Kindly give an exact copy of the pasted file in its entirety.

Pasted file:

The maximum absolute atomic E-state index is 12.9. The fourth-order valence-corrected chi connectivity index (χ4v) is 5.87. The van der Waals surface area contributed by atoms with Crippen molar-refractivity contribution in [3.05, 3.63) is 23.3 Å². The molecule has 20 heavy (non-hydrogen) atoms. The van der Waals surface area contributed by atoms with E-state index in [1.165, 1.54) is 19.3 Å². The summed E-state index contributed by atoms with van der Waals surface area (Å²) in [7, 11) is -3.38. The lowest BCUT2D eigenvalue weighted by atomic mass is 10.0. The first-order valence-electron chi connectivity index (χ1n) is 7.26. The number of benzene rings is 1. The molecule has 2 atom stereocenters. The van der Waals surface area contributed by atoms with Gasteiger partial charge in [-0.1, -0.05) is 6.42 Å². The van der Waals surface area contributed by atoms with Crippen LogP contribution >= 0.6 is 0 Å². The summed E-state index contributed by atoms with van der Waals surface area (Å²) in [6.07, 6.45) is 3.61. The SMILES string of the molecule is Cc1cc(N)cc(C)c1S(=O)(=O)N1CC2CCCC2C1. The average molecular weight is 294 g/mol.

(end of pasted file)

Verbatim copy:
The maximum absolute atomic E-state index is 12.9. The fourth-order valence-corrected chi connectivity index (χ4v) is 5.87. The van der Waals surface area contributed by atoms with Crippen molar-refractivity contribution in [3.05, 3.63) is 23.3 Å². The molecule has 20 heavy (non-hydrogen) atoms. The van der Waals surface area contributed by atoms with E-state index in [1.165, 1.54) is 19.3 Å². The summed E-state index contributed by atoms with van der Waals surface area (Å²) in [7, 11) is -3.38. The lowest BCUT2D eigenvalue weighted by atomic mass is 10.0. The first-order valence-electron chi connectivity index (χ1n) is 7.26. The number of benzene rings is 1. The molecule has 2 atom stereocenters. The van der Waals surface area contributed by atoms with Gasteiger partial charge in [-0.1, -0.05) is 6.42 Å². The van der Waals surface area contributed by atoms with Crippen LogP contribution >= 0.6 is 0 Å². The summed E-state index contributed by atoms with van der Waals surface area (Å²) in [6.07, 6.45) is 3.61. The SMILES string of the molecule is Cc1cc(N)cc(C)c1S(=O)(=O)N1CC2CCCC2C1. The average molecular weight is 294 g/mol.